A few weeks later, I gave birth to our beautiful second daughter and we brought her home from the hospital. As is customary, we were bombarded with friends, family, and well-wishers all stopping by to see the new baby and bearing gifts. One morning the doorbell chimed and I was pleased to see one of my neighbors at the door with a smile on her face. She had small children of her own and we spent the next thirty minutes talking about labor and delivery, children, life, and home. Some how the topic of my newly decorated bedroom came up. She was dying to see it.  So with great pride I invited her upstairs to take a look at my other new baby.  Her reaction was not what I expected. Upon seeing the room she remarked, “It’s very pretty, but how in the world did you get Pat to agree to this. I could never get my husband to sleep in a pink room with all these flowers!”

I couldn’t believe what she had just said to me. Her pin just popped my bubble and I was so insulted.  How rude! Wasn’t the fact that I had just given birth to our second child evidence enough that I had absolutely no problem getting my husband to sleep in our bedroom? Fortunately, the baby began to fuss and my not-so-polite nieghbor politely excused her self and went home, leaving me doubting my choices in a post-décor-partum depression.

As time has passed, I can now laugh at my era-specific design choices and myself. In retrospect the room was extremely feminine. The fact that I had a wonderful “Prince Charming”, who cared more about me than where he slept, was not a good excuse for foisting my girly dream room upon him. Although I was quite indignant at the time, I must admit that my annoying neighbor’s words have stuck with me over the years.  Each time I start a new interior design project, I recall her words and ask myself, “Who will want to live in this space?” Now that my girl’s have left for college, it’s just me, my husband Pat, and son Cory. I am acutely aware that the testosterone outweighs the estrogen in my home at this point.

As I have matured in my design sense, I’ve realized that the best interior designs incorporate both feminine and masculine design elements. Well-designed rooms should be welcoming, appealing, and comfortable to all who spend time there. Good design has something for everyone, prince or princess alike.


Masculine vs. Feminine: Designing Shared Spaces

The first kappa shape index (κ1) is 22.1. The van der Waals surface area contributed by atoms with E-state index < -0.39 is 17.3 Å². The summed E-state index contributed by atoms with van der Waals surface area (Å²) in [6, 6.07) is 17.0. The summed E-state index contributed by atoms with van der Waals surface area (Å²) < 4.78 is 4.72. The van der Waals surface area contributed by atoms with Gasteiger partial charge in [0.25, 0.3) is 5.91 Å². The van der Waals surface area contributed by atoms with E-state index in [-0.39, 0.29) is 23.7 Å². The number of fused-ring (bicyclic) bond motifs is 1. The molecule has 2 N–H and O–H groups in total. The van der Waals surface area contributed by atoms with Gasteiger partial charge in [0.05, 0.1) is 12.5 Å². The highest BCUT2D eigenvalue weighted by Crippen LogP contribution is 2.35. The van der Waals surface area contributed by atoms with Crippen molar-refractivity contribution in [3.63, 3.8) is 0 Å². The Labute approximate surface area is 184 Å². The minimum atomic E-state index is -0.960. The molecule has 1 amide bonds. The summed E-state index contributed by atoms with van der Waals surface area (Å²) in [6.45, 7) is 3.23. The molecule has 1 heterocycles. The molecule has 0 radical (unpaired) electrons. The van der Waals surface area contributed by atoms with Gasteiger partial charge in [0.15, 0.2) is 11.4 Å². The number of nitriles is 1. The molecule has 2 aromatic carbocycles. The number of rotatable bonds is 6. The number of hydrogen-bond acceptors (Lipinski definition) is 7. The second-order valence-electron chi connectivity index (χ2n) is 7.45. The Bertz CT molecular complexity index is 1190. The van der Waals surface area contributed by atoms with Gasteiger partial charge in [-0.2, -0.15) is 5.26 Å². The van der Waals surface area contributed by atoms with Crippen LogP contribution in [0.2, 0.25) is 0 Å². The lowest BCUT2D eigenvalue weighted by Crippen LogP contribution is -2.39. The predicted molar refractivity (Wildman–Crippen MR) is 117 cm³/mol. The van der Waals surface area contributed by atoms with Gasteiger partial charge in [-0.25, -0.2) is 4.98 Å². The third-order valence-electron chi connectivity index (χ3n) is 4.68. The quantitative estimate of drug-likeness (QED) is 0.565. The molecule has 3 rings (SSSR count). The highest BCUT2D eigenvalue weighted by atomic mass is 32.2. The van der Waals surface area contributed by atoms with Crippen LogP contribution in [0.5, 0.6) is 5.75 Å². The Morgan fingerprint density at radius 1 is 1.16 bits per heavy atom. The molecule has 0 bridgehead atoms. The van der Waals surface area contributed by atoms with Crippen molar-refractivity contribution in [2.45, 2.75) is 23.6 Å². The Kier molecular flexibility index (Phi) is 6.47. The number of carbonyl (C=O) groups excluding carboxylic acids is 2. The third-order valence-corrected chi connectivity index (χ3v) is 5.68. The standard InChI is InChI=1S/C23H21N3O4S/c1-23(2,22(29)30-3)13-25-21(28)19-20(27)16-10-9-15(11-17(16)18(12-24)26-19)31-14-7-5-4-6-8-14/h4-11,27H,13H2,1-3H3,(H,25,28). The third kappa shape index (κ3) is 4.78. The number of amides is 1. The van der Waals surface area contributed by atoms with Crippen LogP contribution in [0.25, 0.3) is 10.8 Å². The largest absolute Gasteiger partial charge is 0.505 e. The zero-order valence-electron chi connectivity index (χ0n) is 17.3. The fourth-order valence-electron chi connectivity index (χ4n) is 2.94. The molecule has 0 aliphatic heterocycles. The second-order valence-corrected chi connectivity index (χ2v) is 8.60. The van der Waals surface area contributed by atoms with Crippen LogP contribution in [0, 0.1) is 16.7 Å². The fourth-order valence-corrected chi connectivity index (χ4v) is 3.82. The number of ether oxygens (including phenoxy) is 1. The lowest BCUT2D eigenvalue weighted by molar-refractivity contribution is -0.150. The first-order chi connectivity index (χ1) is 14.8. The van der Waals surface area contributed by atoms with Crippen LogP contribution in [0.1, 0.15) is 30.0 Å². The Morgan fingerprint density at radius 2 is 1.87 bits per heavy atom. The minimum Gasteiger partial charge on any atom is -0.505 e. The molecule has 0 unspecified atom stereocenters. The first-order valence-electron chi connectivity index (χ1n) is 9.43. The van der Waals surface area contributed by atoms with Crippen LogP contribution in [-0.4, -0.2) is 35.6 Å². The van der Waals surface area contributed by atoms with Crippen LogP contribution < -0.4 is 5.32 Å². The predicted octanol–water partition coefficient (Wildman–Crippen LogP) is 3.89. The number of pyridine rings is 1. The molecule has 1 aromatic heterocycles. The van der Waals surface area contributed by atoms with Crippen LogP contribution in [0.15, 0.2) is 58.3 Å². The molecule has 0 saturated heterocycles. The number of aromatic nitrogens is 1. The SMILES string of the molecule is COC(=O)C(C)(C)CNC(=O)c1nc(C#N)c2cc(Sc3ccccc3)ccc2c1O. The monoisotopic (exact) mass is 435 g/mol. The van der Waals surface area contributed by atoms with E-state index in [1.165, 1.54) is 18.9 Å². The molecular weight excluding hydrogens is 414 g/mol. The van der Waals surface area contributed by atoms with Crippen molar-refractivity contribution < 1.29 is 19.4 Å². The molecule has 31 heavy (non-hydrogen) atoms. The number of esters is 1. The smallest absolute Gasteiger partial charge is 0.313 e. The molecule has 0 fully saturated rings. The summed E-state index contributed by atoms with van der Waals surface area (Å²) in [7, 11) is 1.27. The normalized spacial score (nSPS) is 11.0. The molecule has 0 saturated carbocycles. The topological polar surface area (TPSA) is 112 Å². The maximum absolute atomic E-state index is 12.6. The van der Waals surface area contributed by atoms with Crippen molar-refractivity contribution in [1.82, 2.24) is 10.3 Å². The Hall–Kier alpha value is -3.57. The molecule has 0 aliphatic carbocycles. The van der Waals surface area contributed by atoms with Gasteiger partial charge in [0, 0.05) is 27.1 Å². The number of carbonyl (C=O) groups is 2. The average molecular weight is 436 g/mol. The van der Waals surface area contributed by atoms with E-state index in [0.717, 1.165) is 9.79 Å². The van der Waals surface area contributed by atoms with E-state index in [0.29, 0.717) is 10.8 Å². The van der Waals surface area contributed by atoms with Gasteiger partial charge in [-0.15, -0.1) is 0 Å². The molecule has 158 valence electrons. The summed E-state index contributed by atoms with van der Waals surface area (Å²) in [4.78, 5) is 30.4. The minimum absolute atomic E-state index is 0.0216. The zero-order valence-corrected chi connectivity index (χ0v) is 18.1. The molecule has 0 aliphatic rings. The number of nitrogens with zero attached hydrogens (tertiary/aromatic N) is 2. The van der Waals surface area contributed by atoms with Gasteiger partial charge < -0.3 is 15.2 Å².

I am a firm believer that everyone should treat themselves to a beautifully decorated bedroom. So often, it is the most neglected room in our house. We tend to spend most of our time, energy, and budget on the public spaces in our home; convincing ourselves that nobody important spends time in our bedroom and that we should concentrate on the areas that entertain and impress our guests. I maintain that this is faulty thinking. 

Most of us only entertain guests once a month and some probably far less than that. However, we all use our own bedroom everyday. It is the place where we retire each evening to rest and recharge for the next hectic day and the first place we see when our eyes open in the morning. Our bedroom has always been my little place of quiet escape when the kids and the chores got overwhelming. It is a place for alone time and romance. We all need to tell ourselves that we are important and that we deserve a room that relaxes us at night, inspires us in the morning, and promotes romance in our relationship all year long.

Originally I thought that I might call this post "The best things I know, I learned in a hotel" but I didn't think my mother would approve. However, it is a very true statement for me when talking in terms of bedroom design concepts. I travel a lot for work and have stayed at all kinds of places, from the worst budget-hotel to the nicest four star establishment. My husband and I have also been fortunate enough to have taken some really nice trips prior to the onslaught of college tuition. It has been my personal goal to make our room feel like a very nice hotel. We all know how good a vacation makes us feel, well I am greedy and I want to feel like I am on vacation 365 nights a year. If you have a stressful job or existence, a well designed bedroom can change your life. Here are my tips for making your room a vacation spot.